“Arion had just published the comic The arrow, I thought it was cool, he told us. We asked Hervé to launch this science fiction collection and he accepted. My co-director and I still had a lot of freedom. We paid the representation costs of the authors, illustrators, etc. out of our own pocket, but that also included our pay as artistic directors, and Hervé said he was going to reimburse us, but he never paid us. He owed us a total of $6,500. At the time, it was a lot for us. »
In 2007, Hervé Garcia finally announced to his team that he was looking for a buyer, that the publishing house was “in financial difficulty”.
“He wanted the publishing house to specialize in comics,” Maxime Desruisseaux told us. He asked us to stay with him and he paid us 75% of our expenses, about $5,000 of the $6,500 he owed us. But we refused to continue the adventure with him. We were the ones talking to the authors, and we knew that they were not receiving the royalties to which they were entitled for the sales of their books. »
Royalties of 8 to 10% of bookstore sales, according to most formal contracts offered by publishing houses.
Gautier Langevin, author and screenwriter of comics, published his first collection of science fiction short stories in 2006 with Éditions Arion. One way. Contacted a few days ago in Angoulême, where he participated in the International Comics Festival, he remembers very well his brief stay at Éditions Arion.
“I was young, I was 24, I published my first collection of short stories. Arion had just launched their science fiction collection, so I was really happy when they agreed to publish me. But I received no advance and, for my launch, Hervé Garcia told me that I had to buy the copies of my book myself, with no right of return. There was no question of him taking back the books that I couldn’t sell. After publication, I never received any royalties…”
Gautier Langevin continued his career as an author and screenwriter, notably with his series Far Outand co-founded the publishing house Frontfroid, which he represents in Angoulême.
“It was my baptism as an author, and I must say that it did not go well,” he says. I was naive, like many other authors who experienced the same thing, but that is perhaps also what led me to become an administrator at ANEL (National Association of Book Publishers)! » A few years later, he republished his collection of short stories One way published by Éditions de ta Mère.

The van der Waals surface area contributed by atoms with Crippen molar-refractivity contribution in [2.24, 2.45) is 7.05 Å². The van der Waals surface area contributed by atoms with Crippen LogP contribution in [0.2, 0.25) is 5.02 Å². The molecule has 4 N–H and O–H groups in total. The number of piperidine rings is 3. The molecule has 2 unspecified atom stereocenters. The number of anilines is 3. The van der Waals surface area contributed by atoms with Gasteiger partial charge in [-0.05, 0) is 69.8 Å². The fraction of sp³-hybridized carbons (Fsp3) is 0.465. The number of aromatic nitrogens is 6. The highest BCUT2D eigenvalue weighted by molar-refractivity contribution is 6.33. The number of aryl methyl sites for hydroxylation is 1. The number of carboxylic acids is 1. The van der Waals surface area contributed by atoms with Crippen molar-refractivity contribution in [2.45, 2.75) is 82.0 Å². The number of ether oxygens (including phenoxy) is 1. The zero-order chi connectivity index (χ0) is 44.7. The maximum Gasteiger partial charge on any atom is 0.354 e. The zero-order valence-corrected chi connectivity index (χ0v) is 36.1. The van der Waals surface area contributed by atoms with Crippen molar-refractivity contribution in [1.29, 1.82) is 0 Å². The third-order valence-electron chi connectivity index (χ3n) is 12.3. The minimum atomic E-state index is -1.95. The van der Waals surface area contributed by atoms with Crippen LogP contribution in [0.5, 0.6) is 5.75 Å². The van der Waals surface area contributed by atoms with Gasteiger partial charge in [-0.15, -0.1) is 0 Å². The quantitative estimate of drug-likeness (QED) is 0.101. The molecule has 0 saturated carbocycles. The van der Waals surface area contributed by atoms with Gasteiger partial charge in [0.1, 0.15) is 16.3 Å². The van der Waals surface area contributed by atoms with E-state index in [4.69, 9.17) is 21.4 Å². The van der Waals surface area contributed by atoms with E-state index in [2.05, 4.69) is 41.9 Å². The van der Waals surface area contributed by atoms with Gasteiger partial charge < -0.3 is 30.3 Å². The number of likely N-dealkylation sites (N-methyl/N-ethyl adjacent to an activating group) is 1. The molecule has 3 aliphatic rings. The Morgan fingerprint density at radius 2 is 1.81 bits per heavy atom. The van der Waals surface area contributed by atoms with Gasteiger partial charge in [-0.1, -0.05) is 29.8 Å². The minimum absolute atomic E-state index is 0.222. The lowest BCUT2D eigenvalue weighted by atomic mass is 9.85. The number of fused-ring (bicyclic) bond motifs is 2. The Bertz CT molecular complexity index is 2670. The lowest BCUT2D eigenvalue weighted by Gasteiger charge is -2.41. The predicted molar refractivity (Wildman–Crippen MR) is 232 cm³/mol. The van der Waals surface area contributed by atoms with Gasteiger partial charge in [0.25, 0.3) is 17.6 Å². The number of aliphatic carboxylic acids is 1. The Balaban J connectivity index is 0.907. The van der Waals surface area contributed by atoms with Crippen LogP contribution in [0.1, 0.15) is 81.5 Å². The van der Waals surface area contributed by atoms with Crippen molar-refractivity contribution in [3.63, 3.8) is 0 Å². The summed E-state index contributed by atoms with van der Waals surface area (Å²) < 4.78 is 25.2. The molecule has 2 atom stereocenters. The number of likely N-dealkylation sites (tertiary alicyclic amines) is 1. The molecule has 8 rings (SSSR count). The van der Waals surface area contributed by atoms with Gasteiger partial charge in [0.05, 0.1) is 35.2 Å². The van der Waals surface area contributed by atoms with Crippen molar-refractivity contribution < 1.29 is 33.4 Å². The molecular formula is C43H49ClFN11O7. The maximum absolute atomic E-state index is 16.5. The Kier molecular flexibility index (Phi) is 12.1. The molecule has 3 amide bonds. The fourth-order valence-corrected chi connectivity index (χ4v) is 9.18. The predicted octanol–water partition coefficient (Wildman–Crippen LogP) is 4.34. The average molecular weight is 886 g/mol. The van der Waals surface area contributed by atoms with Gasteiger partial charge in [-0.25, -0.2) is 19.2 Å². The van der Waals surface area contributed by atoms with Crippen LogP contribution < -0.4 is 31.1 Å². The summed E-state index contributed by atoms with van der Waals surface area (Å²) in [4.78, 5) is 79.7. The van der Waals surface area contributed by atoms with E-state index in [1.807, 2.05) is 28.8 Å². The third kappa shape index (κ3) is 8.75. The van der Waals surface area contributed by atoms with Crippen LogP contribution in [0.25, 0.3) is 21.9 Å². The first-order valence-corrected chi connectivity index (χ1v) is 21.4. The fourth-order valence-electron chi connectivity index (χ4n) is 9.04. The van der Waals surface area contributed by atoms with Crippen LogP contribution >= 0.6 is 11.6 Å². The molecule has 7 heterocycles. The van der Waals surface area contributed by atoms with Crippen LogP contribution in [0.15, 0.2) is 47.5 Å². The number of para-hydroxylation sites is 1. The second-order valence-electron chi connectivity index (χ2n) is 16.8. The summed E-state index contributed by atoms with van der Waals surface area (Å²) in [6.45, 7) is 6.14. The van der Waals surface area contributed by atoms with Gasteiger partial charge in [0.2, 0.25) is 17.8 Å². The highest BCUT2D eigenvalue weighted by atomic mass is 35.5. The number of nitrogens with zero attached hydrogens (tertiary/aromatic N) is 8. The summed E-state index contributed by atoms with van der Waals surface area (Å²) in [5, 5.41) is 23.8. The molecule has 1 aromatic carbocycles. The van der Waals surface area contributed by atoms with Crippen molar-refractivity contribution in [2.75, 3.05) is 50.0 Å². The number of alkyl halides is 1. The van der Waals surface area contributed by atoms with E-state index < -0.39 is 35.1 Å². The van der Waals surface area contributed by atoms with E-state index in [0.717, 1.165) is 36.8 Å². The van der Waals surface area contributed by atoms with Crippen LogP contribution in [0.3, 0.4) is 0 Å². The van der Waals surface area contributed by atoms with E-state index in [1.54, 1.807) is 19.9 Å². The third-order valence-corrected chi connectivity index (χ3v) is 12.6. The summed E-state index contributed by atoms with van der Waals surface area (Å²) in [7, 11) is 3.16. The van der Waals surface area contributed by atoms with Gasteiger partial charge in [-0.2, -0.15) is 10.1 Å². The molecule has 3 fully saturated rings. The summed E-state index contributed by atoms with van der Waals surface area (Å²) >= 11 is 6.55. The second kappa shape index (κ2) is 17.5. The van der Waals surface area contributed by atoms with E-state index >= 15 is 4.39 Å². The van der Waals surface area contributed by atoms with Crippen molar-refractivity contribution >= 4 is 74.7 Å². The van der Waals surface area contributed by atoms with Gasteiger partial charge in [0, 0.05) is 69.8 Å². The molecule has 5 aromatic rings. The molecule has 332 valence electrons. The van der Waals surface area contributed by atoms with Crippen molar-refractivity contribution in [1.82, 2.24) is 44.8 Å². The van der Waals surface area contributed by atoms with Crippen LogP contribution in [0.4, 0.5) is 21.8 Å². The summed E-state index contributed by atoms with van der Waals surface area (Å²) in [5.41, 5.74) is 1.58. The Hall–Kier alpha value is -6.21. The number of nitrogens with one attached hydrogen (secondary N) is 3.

Same story with Guillaume Fournier, author of the novel Double visions in 2006, which branched off into cinema.
“I was young and naive, I was 19 years old. In fact, we were all young authors who were just starting out,” he illustrates.
We didn’t know how it worked, we were just happy to be published. But it’s certain that the publishing house didn’t pay me anything. And once the book was published, I never received any sales records or royalties. However, I had to sell a few…
Guillaume Fournier, author of the novel Double visions in 2006
In 2010, Hervé Garcia founded Loulee Arts, a commercial painting rental company. In a portrait published in The Press in the summer of 2011, the entrepreneur explained his business model.
In short, to decorate the walls of businesses, Loulee rented paintings for $1.50 per canvas, per day. If someone wanted to purchase it, the artist took 50% of the sale price, Hervé Garcia, 40%, and the business, 10%.
The artists, most of them emerging artists, had to pay $500 to $600 to participate in the openings, according to Hervé Garcia. On the other hand, they did not have to pay anything to exhibit their paintings on the Loulee Arts website or to be exhibited in a company.
In this article, Hervé Garcia said he was aiming for a turnover of $300,000. But the project died the following year, in 2012.
The story so far
On January 2, the approximately 140 artists at the Le HangArt gallery were informed by email by their gallery owner Hervé Garcia that he no longer had access to his premises. More than 1000 works are there.
The owner of the building explains that he changed the locks because Hervé Garcia refuses to pay his rent.
More than 80 artists called on lawyer Marc Vaillancourt to recover their paintings. The owner of the building allows Hervé Garcia to access the gallery to return the works to the artists.
The duty revealed shortly after that its Vancouver, Toronto, Quebec and Victoriaville franchises were all closed at the same time as that of Montreal.